Workers Compensation Claims
Reasons Why a Workers’ Compensation Claim May Be Turned Down
Black and Davison
In the aftermath of a work-related injury, one of your first courses of action will typically be to notify your employer and initiate the necessary steps to obtain workers’ compensation benefits. Though your claim may often seem pretty straightforward, it’s not at all uncommon for your application for benefits to be denied. Here are some of the more typical reasons why so many workers’ compensation claims are initially rejected.
You Waited Too Long to Notify Your Employer
Under the Pennsylvania workers’ compensation laws, you must provide notice to your employer within a specific time period. Accordingly, you’ll want to let your employer know about an injury or illness as soon as you know about it. Not only will you risk having your claim rejected outright for failure to timely file, but you also give opposing attorneys grounds for arguing that your injury wasn’t that serious or that it was caused by another event.
Your Claim Is Challenged
There are a number of reasons your employer or the workers’ compensation insurance company may contest your claim. Your employer may argue that the injury was not work-related, that you suffered the trauma while away from the job. Your employer may allege that your injuries are not as serious as you say they are, and may introduce evidence from a company doctor to support that claim (you will be required to submit to an “independent” examination from a company-selected doctor once you’ve notified your employer of the injury or illness).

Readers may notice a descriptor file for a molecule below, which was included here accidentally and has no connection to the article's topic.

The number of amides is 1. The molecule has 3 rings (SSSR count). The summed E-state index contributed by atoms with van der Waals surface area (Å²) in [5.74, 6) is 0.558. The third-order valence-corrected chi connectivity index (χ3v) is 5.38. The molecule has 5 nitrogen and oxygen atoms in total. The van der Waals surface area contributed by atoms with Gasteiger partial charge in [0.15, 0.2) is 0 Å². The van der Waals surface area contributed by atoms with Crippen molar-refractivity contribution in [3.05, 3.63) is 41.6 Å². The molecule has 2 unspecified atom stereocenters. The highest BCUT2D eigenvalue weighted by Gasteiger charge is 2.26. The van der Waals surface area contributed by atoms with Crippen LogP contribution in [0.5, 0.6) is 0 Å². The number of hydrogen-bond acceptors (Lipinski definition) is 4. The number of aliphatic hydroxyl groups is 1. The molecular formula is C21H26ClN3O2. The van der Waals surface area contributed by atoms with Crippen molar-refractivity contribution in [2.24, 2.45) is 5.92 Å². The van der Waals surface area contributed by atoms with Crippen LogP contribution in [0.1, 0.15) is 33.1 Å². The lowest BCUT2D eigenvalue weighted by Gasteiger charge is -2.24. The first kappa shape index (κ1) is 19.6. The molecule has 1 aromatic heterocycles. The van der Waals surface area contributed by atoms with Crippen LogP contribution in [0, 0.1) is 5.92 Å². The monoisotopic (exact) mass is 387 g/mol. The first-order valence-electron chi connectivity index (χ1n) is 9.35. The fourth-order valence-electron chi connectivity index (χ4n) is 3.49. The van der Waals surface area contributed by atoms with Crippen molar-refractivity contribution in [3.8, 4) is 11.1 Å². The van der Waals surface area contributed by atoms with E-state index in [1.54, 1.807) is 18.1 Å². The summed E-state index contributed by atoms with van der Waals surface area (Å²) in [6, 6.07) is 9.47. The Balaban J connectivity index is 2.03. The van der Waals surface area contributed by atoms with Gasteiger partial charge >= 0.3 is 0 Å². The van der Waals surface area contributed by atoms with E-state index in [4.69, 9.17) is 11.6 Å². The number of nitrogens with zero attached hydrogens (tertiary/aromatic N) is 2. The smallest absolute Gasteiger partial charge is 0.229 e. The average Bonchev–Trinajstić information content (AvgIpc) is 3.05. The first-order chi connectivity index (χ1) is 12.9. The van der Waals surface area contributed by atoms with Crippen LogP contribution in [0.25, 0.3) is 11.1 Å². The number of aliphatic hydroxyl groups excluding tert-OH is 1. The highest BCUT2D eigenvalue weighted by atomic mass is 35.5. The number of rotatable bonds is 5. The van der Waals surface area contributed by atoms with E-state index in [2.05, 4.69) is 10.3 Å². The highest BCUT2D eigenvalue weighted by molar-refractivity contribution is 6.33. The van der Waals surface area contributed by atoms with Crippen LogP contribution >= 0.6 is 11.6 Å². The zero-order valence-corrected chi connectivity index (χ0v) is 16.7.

Your employer may also claim that your injury was pre-existing. Under Pennsylvania law, a pre-existing injury will not bar you from eligibility for workers’ compensation benefits, provided you sought treatment for and fully recovered from the prior injury.
You Engaged in Wrongful Conduct
As a general rule, workers’ compensation benefits are available irrespective of fault. However, if you intentionally violate safe work practices, or if you intentionally self-inflict injuries, you will likely be disqualified for workers’ compensation benefits.